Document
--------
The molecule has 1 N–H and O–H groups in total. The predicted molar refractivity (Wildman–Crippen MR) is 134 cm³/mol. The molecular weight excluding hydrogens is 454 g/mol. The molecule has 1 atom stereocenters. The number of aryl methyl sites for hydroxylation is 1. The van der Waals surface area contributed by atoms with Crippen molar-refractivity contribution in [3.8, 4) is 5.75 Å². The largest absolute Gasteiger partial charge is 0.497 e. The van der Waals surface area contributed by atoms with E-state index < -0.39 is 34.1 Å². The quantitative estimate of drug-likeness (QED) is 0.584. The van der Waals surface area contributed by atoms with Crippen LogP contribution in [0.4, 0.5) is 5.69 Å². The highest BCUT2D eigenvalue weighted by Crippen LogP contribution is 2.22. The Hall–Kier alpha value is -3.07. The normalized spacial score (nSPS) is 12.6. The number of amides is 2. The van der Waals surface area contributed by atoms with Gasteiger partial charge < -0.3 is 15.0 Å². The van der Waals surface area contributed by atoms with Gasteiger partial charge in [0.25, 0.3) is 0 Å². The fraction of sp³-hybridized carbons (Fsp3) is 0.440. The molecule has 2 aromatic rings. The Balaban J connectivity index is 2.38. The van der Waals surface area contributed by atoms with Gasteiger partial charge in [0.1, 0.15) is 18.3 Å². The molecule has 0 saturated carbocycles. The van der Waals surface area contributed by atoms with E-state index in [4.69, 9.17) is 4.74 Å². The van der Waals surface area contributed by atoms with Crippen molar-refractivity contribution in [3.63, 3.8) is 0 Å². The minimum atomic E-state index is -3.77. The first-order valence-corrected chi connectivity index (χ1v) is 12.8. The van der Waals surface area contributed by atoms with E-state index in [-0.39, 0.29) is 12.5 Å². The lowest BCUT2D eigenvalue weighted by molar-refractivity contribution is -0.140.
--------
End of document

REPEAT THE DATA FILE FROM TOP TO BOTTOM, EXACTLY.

The molecule has 1 N–H and O–H groups in total. The predicted molar refractivity (Wildman–Crippen MR) is 134 cm³/mol. The molecular weight excluding hydrogens is 454 g/mol. The molecule has 1 atom stereocenters. The number of aryl methyl sites for hydroxylation is 1. The van der Waals surface area contributed by atoms with Crippen molar-refractivity contribution in [3.8, 4) is 5.75 Å². The largest absolute Gasteiger partial charge is 0.497 e. The van der Waals surface area contributed by atoms with E-state index < -0.39 is 34.1 Å². The quantitative estimate of drug-likeness (QED) is 0.584. The van der Waals surface area contributed by atoms with Crippen LogP contribution in [0.4, 0.5) is 5.69 Å². The highest BCUT2D eigenvalue weighted by Crippen LogP contribution is 2.22. The Hall–Kier alpha value is -3.07. The normalized spacial score (nSPS) is 12.6. The number of amides is 2. The van der Waals surface area contributed by atoms with Gasteiger partial charge < -0.3 is 15.0 Å². The van der Waals surface area contributed by atoms with Gasteiger partial charge in [0.25, 0.3) is 0 Å². The fraction of sp³-hybridized carbons (Fsp3) is 0.440. The molecule has 2 aromatic rings. The Balaban J connectivity index is 2.38. The van der Waals surface area contributed by atoms with Gasteiger partial charge in [0.1, 0.15) is 18.3 Å². The molecule has 0 saturated carbocycles. The van der Waals surface area contributed by atoms with E-state index in [4.69, 9.17) is 4.74 Å². The van der Waals surface area contributed by atoms with Crippen molar-refractivity contribution in [3.63, 3.8) is 0 Å². The minimum atomic E-state index is -3.77. The first-order valence-corrected chi connectivity index (χ1v) is 12.8. The van der Waals surface area contributed by atoms with E-state index in [-0.39, 0.29) is 12.5 Å². The lowest BCUT2D eigenvalue weighted by molar-refractivity contribution is -0.140.